Unexpected Q2 growth for US economy points to further gains
US economic growth unexpectedly accelerated in the second quarter, laying a firmer foundation for the rest of the year that could bring the Federal Reserve a step closer to cutting back its monetary stimulus.
Gross domestic product grew at a 1.7pc annual rate, the Commerce Department said today, stepping up from the first-quarter's downwardly revised 1.1pc expansion pace.
Economists polled by Reuters had forecast the economy growing at a 1pc pace after a previously reported 1.8pc advance in the first three months of the year. A separate report showed private employers maintained a higher pace of hiring in July, adding to the brightening economic picture.
"We have an upside surprise in the GDP which speaks volumes for the job recovery that we're putting together. The recovery in the economy is starting to take root," said Andre Bakhos, director of market analytics at Lek Securities in New York.
US Treasury debt prices fell on the data, while the dollar rallied against the yen and advanced against the euro. US stock index futures were little changed.
A rebound in business spending, export growth and a sharp moderation in the pace of decline in government outlays boosted economic growth in the April-June period, offsetting a slowdown in consumer spending and a steady rate of inventory accumulation.
Still, the report marked a third straight quarter of GDP growth below 2pc, a pace that normally would be too soft to bring down unemployment. But growth was poised to gain even more momentum in the second half of the year as the fiscal burden brought on by belt-tightening in Washington eases.
Federal Reserve officials, wrestling with a decision on the future of their $85bn (€64bn) per month bond- buying program, will draw comfort from the pick-up in output last quarter. They wind up a two-day meeting later today.
Fed Chairman Ben Bernanke said last month that the central bank was likely to start curtailing the bond purchases later this year and would probably bring them to a complete halt by the middle of 2014, if the economy progressed as expected.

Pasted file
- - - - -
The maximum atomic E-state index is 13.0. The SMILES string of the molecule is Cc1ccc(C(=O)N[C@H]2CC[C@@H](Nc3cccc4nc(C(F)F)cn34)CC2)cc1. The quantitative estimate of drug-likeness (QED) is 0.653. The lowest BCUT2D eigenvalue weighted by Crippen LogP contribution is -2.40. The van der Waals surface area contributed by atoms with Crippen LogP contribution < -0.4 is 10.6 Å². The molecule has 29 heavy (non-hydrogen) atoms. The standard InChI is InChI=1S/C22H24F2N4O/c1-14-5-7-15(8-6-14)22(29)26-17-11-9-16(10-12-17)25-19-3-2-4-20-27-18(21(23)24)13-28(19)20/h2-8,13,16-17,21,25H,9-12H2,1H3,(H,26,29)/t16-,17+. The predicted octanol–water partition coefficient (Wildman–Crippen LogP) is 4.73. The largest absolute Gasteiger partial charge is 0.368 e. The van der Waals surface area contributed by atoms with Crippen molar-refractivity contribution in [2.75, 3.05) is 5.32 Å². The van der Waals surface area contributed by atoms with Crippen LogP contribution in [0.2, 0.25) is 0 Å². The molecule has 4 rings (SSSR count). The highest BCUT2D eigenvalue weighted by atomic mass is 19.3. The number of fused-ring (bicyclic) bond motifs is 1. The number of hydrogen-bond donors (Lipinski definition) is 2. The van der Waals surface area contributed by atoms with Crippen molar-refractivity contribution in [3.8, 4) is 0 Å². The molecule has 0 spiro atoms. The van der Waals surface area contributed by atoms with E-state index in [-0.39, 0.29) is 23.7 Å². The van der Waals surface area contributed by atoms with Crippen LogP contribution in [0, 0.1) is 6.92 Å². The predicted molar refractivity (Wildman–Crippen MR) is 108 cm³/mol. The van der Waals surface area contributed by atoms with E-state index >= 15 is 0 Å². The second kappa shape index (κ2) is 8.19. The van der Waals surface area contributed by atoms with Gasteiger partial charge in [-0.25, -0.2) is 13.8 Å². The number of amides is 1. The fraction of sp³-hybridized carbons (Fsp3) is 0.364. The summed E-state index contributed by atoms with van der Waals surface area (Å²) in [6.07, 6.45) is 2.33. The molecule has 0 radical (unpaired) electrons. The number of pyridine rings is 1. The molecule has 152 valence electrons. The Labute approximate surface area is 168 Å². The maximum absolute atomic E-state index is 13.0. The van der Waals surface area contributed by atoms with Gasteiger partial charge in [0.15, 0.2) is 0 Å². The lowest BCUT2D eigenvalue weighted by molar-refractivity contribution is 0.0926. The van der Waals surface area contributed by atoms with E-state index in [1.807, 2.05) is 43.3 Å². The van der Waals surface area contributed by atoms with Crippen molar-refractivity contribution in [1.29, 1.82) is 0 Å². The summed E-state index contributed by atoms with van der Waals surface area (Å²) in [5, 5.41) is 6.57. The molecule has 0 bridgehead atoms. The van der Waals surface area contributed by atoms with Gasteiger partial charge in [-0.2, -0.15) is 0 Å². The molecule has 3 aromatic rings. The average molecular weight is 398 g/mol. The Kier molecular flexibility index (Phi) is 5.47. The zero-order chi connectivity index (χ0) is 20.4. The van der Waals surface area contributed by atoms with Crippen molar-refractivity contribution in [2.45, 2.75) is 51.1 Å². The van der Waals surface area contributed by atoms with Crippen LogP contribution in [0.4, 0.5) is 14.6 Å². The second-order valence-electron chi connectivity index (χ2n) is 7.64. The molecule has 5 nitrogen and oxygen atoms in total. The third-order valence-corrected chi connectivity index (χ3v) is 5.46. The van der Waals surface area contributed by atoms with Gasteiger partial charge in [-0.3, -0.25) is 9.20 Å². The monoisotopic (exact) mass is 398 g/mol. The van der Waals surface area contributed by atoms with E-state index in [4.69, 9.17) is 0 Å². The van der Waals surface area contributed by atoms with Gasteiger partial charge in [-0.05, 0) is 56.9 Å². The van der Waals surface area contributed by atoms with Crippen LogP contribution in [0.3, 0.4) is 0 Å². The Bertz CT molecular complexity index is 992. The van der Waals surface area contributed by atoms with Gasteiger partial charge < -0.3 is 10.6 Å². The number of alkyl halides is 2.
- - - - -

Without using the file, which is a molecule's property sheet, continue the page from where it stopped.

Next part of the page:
"The Fed's view is that the fiscal headwinds will dissipate in the coming months," said Thomas Costerg, US economist at Standard Chartered in New York. "If you discount the fiscal drag, growth would be stronger, and I think that's what the Fed is looking at."
SILVER LINING IN REVISIONS
Adding to the better tenor of the report, comprehensive revisions to the data cast the economy in a better light than previously.
The government has implemented some changes in how it calculates GDP. For example, research and development spending will now be treated as investment, and defined benefit pension plans will be measured on an accrual basis, rather than as cash.
Economic growth was relatively stronger between 2009 and 2012 than previously reported. In fact, the economy grew 2.8pc last year, 0.6 percentage point faster than the government had previously estimated.
The revisions also yielded a higher rate of savings, a good omen for consumer spending in the future.
Higher taxes, as Washington tries to shrink the government's budget deficit, constrained consumer spending in the second quarter, keeping the economy on an anemic growth pace.
Consumer spending, which accounts for more than two-thirds of US economic activity, slowed to a 1.8pc growth pace after rising at a 2.3pc rate in the first quarter.
The slow pace of consumption kept a lid on inflation pressures, with the personal consumption expenditures price index unchanged in the second quarter. Excluding food and energy, prices rose 0.8pc. Both measures were the weakest since the first quarter of 2009.
But higher savings and a firming labour market should help to spur consumer spending. Businesses added 200,000 jobs to their payrolls in July, the ADP National Employment Report showed, after hiring 198,000 workers in June.